E-mail Charges?

  albu 10:22 07 Feb 2006

If AOL and Yahoo are going to start charging firms for sending email, all be it to bypass their spam filter, could this spell the start for the general charging of sending email?

Will other ISP's jump on the bandwagon?

Any thoughts?

Thanks, albu

  GANDALF <|:-)> 11:42 07 Feb 2006

click here on the face of it there seems to be some sense in what they are saying. It costs to post a letter by land mail os being charged to send an email is a logical step.


  SG Atlantis® 11:55 07 Feb 2006

Gandalf if you think it's a logical step to be charged for sending an email because you pay for "land mail" you're deluded.

The spam filter should be free, spammers will find away round it anyway.

When you post a letter by normal mail a huge workforce is responsible for getting it to where it's meant to go. An email? come on.

  wee eddie 12:39 07 Feb 2006

I suppose you reckon that Servers and their Staff all do their bit for free!

  SG Atlantis® 12:52 07 Feb 2006

ISP email costs is recouped in the charge you pay every month.

Yahoo, google and all get their money from advertising and premium services.

  Djohn 12:52 07 Feb 2006

I don't suppose for one minute that servers and staff work for nothing, isn't that what we pay a fee to our ISP's for?

Spam is something that is clogging up the net but AOL are just trying to make money from this. They have draconian filters in place that do not work correctly and now want others to pay to help clean up their servers. [It will be others by the way that have to pay to send through AOL, not AOL users] Anyway, according to most sources spam is not as bad as it used to be and is in fact decreasing this past 12 months.

If I want to send an attachment to an AOL end user I'm not going to pay extra for it. My ISP does not use filters of any kind yet I have never received a single spam in all the time I've been with them.

No, I'm sorry, I don't agree its a logical step. In fact I think we should do all we can to prevent it. PCA often post to their members. Will they start paying to send to AOL customers, or just leave them out of newsletters and competitions?

  Rigga 13:04 07 Feb 2006

I think all email should be paid for!

How about if all ISP's included a reasonable amount of email in their charge, say 1000 emails a month.

and after that it costs 0.1p to send each email.

Us, being normal users would probably never reach the thousand, but spammers, need to send millions of emails to get any return. Which would start to cost them money, so they would stop. Maybe?


  GANDALF <|:-)> 13:32 07 Feb 2006

I'm afraid that SG Atlantis® is the deluded one and is not being realistic and banish the hippy view that all should be free for life. If you would care to have a look at any ISPs TP&L accounts before making rash statements you would be very surprised and horrified at the figures. Many ISPs have mooted the idea of charging for mail but the practicality of collecting the charges is not simple. You only pay an ISP for the privilege of connecting to the net...email is an extra.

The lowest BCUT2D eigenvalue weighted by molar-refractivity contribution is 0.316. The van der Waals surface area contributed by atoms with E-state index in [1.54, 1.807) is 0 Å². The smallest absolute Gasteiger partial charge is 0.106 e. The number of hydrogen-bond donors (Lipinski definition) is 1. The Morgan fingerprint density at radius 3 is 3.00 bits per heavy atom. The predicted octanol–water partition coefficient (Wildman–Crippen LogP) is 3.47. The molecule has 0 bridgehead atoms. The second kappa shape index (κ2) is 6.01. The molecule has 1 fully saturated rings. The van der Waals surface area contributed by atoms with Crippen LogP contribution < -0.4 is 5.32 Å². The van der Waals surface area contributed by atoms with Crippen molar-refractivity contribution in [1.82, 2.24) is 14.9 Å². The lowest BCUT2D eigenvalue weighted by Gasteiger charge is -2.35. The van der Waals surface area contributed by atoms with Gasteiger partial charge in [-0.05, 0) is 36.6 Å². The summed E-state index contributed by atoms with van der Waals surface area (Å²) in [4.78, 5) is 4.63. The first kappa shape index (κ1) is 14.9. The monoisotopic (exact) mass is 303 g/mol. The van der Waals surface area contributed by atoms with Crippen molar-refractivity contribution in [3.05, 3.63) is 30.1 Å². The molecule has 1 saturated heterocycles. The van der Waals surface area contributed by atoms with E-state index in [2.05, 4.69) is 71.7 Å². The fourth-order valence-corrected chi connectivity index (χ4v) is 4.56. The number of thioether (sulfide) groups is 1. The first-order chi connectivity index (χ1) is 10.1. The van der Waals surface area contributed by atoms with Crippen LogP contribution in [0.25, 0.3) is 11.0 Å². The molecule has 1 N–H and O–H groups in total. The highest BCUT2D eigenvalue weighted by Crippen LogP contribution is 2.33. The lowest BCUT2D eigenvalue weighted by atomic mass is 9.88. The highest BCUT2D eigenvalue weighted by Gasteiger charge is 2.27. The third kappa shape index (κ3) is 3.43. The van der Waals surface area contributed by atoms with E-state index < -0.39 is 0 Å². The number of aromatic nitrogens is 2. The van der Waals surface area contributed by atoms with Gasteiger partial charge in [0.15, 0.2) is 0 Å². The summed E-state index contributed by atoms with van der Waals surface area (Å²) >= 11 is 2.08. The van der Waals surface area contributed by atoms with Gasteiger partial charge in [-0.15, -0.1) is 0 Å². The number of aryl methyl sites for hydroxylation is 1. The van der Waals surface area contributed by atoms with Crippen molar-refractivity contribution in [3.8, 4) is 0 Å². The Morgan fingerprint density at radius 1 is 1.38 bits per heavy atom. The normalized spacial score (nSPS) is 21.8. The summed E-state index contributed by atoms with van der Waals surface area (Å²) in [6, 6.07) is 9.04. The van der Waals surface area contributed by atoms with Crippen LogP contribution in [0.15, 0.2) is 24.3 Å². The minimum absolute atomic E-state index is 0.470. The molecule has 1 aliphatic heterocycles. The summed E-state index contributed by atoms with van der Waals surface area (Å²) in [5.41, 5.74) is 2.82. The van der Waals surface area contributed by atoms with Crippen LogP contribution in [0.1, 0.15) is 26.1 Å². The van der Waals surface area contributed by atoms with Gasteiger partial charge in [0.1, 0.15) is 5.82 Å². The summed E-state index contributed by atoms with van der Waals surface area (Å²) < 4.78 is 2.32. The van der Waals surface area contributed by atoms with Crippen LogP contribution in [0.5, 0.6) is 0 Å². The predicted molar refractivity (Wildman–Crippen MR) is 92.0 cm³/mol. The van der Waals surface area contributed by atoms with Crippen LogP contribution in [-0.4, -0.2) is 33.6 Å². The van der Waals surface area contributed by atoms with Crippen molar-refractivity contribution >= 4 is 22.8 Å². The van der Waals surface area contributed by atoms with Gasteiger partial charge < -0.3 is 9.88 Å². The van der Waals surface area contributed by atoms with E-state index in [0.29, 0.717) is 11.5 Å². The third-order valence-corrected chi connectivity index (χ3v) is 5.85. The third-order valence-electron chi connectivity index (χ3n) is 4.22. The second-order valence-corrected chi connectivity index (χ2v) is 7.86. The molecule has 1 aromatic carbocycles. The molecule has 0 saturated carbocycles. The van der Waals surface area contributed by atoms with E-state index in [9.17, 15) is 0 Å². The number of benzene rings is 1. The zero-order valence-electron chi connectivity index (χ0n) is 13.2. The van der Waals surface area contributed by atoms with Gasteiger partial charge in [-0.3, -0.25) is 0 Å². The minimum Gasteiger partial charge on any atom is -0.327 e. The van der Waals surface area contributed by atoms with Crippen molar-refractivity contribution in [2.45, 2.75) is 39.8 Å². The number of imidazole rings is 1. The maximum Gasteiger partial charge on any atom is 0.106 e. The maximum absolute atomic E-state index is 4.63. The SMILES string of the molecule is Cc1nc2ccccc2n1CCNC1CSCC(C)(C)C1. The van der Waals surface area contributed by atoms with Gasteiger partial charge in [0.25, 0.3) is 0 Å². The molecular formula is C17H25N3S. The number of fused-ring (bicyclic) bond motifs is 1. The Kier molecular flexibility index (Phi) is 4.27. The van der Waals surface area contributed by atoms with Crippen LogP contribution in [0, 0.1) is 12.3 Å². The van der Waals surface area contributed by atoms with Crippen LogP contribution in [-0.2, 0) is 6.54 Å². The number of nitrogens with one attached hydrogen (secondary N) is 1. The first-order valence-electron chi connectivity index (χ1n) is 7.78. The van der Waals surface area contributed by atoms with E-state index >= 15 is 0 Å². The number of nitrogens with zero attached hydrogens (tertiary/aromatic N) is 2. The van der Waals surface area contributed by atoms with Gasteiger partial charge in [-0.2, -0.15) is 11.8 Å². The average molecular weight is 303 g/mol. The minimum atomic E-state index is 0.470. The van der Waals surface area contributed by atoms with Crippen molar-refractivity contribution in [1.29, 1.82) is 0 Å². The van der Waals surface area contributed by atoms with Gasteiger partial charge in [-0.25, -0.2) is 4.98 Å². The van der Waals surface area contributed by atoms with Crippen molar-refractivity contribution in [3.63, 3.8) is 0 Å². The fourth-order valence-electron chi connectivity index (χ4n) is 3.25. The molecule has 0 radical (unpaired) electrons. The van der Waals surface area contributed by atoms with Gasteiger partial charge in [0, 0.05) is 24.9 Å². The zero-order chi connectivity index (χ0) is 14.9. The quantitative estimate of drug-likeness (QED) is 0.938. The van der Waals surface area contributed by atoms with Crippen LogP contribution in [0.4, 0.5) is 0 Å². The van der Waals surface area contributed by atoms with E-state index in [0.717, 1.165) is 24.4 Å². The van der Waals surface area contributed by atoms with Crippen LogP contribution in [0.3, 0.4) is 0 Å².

You have to learn that in this world there is rarely anything for free and you have to pay the man at sometime or other. ISPs are a business and strange though it may seem, thay HAVE to make a profit which means maximising any avenue. The intenet is free to a certain extent but you have to pay for the connection.

However in times of increasing fiscal awareness there may come a point where the expensive servers that run the net may start needing to make a profit and the time may be sooner than most hope.


  GANDALF <|:-)> 13:33 07 Feb 2006

ps..if SG Atlantis® believes in a free internet then spammers have as much right as anyone to use the net..haven't they?


  Djohn 14:30 07 Feb 2006

My post GANDALF <|:-)> did not mention getting everything for free or that profit is a dirty word and I realise your replies above are not aimed at me personally. I am with an ISP that is far from cheap, I pay £35 every month for a 2 mb connection and I'm more than happy to do so because they give an excellent service that is second to none.

Its the principle of paying for email attachments and that is what this is about, attachments. AOL have extremely strong filters that do not work as they were intended to and often block what is legitimate mail from reaching their clients mail boxes.

AOL users and others who deal with AOL customers have long been complaining [PCA included] of their mail being bounced back or blocked by AOL servers.

AOL are now proposing offering a two tier service. 1) normal mail that may or may not get blocked by the filters, or 2) a paid for service were AOL will let the mail through to the end user [bypass the filters] regardless of whether it is spam or not, just because its been paid for.

Paid for mail with attachments will not go through AOL's filters, therefore its guaranteed to reach the person its intended for. Large spamming company's will find a way of dealing with this but the ordinary user will end up paying just to send attachments such as a photo to a friend who happens to be with AOL.

We are having to pay for something that AOL uses [Filters] that don't work properly in the first instance so that they don't need to use them, therefore saving them money as well as making money from the charging of same.

  amonra 14:53 07 Feb 2006

Some ISP somewhere is already thinking up schemes to give you EMs for free.
I have heard that one well known one is considering attaching a small advert to each EM to raise revenue. I'd be quite happy with a small UNOBTRUSIVE advert to get a free service. I dont send or receive hundreds of messages so it's no big deal.

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